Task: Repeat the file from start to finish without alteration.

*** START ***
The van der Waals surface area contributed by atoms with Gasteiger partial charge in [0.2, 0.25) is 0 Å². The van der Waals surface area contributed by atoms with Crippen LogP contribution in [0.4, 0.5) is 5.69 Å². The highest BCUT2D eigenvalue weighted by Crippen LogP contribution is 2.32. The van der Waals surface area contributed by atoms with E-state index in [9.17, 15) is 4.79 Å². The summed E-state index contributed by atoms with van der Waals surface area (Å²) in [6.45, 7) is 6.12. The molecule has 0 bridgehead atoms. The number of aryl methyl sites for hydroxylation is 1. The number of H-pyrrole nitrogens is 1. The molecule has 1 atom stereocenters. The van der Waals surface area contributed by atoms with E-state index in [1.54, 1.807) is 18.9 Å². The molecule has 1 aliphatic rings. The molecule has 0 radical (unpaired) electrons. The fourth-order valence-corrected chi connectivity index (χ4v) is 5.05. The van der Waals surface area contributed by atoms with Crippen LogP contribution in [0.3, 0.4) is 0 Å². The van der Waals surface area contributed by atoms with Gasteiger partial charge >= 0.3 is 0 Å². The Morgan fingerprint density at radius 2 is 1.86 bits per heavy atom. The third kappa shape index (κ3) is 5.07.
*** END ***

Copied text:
The van der Waals surface area contributed by atoms with Gasteiger partial charge in [0.2, 0.25) is 0 Å². The van der Waals surface area contributed by atoms with Crippen LogP contribution in [0.4, 0.5) is 5.69 Å². The highest BCUT2D eigenvalue weighted by Crippen LogP contribution is 2.32. The van der Waals surface area contributed by atoms with E-state index in [9.17, 15) is 4.79 Å². The summed E-state index contributed by atoms with van der Waals surface area (Å²) in [6.45, 7) is 6.12. The molecule has 0 bridgehead atoms. The number of aryl methyl sites for hydroxylation is 1. The number of H-pyrrole nitrogens is 1. The molecule has 1 atom stereocenters. The van der Waals surface area contributed by atoms with E-state index in [1.54, 1.807) is 18.9 Å². The molecule has 1 aliphatic rings. The molecule has 0 radical (unpaired) electrons. The fourth-order valence-corrected chi connectivity index (χ4v) is 5.05. The van der Waals surface area contributed by atoms with Crippen LogP contribution in [0.3, 0.4) is 0 Å². The van der Waals surface area contributed by atoms with Gasteiger partial charge >= 0.3 is 0 Å². The Morgan fingerprint density at radius 2 is 1.86 bits per heavy atom. The third kappa shape index (κ3) is 5.07.